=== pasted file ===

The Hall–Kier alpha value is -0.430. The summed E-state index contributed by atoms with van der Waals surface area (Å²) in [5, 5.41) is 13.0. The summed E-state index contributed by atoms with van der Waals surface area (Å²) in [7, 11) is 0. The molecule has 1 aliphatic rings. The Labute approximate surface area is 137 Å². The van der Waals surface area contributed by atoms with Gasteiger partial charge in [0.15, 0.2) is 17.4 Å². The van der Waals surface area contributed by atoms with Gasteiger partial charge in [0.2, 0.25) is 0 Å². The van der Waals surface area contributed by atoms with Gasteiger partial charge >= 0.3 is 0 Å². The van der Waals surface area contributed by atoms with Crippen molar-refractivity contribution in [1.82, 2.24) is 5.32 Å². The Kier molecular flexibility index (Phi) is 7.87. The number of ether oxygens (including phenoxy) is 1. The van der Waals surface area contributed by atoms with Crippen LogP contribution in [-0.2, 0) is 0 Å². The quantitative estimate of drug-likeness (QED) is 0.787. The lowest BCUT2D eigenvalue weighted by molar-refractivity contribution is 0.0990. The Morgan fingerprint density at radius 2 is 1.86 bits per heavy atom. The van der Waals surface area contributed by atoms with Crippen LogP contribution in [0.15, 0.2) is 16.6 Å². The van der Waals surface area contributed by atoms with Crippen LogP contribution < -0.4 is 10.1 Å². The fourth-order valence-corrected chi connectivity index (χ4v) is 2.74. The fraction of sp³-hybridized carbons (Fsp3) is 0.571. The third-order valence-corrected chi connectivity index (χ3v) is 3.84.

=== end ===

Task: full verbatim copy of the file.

The Hall–Kier alpha value is -0.430. The summed E-state index contributed by atoms with van der Waals surface area (Å²) in [5, 5.41) is 13.0. The summed E-state index contributed by atoms with van der Waals surface area (Å²) in [7, 11) is 0. The molecule has 1 aliphatic rings. The Labute approximate surface area is 137 Å². The van der Waals surface area contributed by atoms with Gasteiger partial charge in [0.15, 0.2) is 17.4 Å². The van der Waals surface area contributed by atoms with Gasteiger partial charge in [0.2, 0.25) is 0 Å². The van der Waals surface area contributed by atoms with Gasteiger partial charge >= 0.3 is 0 Å². The van der Waals surface area contributed by atoms with Crippen molar-refractivity contribution in [1.82, 2.24) is 5.32 Å². The Kier molecular flexibility index (Phi) is 7.87. The number of ether oxygens (including phenoxy) is 1. The van der Waals surface area contributed by atoms with Crippen LogP contribution in [-0.2, 0) is 0 Å². The quantitative estimate of drug-likeness (QED) is 0.787. The lowest BCUT2D eigenvalue weighted by molar-refractivity contribution is 0.0990. The Morgan fingerprint density at radius 2 is 1.86 bits per heavy atom. The van der Waals surface area contributed by atoms with Crippen LogP contribution in [0.15, 0.2) is 16.6 Å². The van der Waals surface area contributed by atoms with Crippen LogP contribution < -0.4 is 10.1 Å². The fourth-order valence-corrected chi connectivity index (χ4v) is 2.74. The fraction of sp³-hybridized carbons (Fsp3) is 0.571. The third-order valence-corrected chi connectivity index (χ3v) is 3.84.